The Aile Lescot ( French, "Lescot Wing") is the oldest portion existing above ground level of the Louvre Palace, in Paris, France. The Wing was executed between 1546 and 1551. Strongly tinged with Italian Mannerism , it became the Parisian Renaissance style, thus "setting the mold" for all later French architectural classicism .

The Lescot Wing is situated between the Pavillon du Roi and the Pavillon Sully and overlooks the inner Cour Carré ("Square Court") of the "Old Louvre". It consists of two main stories plus an attic richly embellished with Jean Goujon's panels of bas-reliefs. It is crowned by a sloping roof, a traditional feature of French building and very practical in a rainy climate. The deeply recessed arch-headed windows of the ground story give the impression of an arcade, while the projecting pavilions bear small round oeil de bœuf windows above them. In the second storey slender fluted pilasters separate the windows, which alternate delicate triangular and arched pediments. Goujon's noble sculpture and architectural ornaments are cleverly subordinated to the construction, but the surviving ground floor Salle des Caryatides (1546”“49) is named for Goujon's four caryatid figures that support the musicians' gallery.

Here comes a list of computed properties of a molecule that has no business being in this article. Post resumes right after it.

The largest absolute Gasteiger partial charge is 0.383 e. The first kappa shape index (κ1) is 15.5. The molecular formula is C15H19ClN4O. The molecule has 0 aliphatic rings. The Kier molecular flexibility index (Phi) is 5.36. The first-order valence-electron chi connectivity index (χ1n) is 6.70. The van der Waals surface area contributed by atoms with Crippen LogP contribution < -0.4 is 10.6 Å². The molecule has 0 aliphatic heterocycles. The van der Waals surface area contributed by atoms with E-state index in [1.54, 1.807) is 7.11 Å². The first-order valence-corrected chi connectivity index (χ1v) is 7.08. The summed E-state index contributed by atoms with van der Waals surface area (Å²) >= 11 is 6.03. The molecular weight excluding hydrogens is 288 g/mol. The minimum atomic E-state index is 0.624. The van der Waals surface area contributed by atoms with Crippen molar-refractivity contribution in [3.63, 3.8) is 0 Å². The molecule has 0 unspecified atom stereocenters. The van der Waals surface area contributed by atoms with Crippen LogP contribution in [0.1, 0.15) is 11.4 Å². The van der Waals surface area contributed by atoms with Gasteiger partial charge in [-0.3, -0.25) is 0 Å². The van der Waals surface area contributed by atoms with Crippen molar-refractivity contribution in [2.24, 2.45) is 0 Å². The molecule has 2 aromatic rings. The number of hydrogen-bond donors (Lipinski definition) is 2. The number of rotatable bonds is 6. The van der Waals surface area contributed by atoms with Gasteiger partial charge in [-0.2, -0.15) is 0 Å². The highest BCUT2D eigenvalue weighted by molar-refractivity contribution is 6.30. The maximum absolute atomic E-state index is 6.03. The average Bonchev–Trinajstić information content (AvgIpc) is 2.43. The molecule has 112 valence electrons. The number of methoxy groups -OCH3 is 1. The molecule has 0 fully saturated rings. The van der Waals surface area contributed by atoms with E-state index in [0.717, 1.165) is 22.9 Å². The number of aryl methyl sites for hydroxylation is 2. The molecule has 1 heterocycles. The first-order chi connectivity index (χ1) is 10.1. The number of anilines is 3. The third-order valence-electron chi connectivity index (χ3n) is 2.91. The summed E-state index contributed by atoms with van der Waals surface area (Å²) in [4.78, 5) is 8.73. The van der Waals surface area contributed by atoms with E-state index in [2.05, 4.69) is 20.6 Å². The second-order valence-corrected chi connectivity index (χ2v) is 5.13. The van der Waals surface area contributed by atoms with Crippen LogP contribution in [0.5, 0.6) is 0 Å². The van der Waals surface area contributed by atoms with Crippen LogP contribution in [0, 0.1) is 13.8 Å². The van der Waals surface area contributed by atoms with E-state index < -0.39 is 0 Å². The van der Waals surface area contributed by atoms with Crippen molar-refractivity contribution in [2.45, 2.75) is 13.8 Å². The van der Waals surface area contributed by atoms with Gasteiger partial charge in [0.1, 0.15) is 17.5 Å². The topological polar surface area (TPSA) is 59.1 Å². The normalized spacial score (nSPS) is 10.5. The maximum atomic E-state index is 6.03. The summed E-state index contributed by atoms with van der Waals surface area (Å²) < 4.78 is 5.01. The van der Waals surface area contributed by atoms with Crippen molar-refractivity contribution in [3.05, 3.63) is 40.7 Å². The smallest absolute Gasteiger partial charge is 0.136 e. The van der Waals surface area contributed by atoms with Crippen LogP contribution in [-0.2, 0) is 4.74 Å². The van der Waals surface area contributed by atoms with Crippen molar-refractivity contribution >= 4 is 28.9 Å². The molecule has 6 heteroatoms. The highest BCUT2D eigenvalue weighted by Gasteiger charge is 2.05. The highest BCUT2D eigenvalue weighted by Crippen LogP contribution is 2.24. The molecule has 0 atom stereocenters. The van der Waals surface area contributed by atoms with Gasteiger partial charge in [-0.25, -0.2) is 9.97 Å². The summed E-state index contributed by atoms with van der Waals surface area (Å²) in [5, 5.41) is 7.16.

King Francis I appointed architect Pierre Lescot (1510”“1578) to take charge of the building projects at the Palais du Louvre . This was confirmed after Francois’ death by his heir Henry II and Lescot worked on the Louvre project until his death. Only the west side and part of the south side of the Lescot Wing were completed, comprising the present southwest wing of the Cour Carré. Just to the north of the Lescot Wing, between the Pavillon Sully and the Pavillon de Beauvais, is the Aile Lemercier ("Lemercier Wing"). This was built between 1661 and 1663 under Louis XIII and Richelieu and is a symmetrical extension of Lescot's Wing in exactly the same Renaissance style. With the Lemercier Wing, the last external vestiges of the medieval Louvre were demolished. Of Lescot's constructions at the Louvre outside of the Lescot Wing, there remain only the Salle des Gardes and the Henry II Staircase.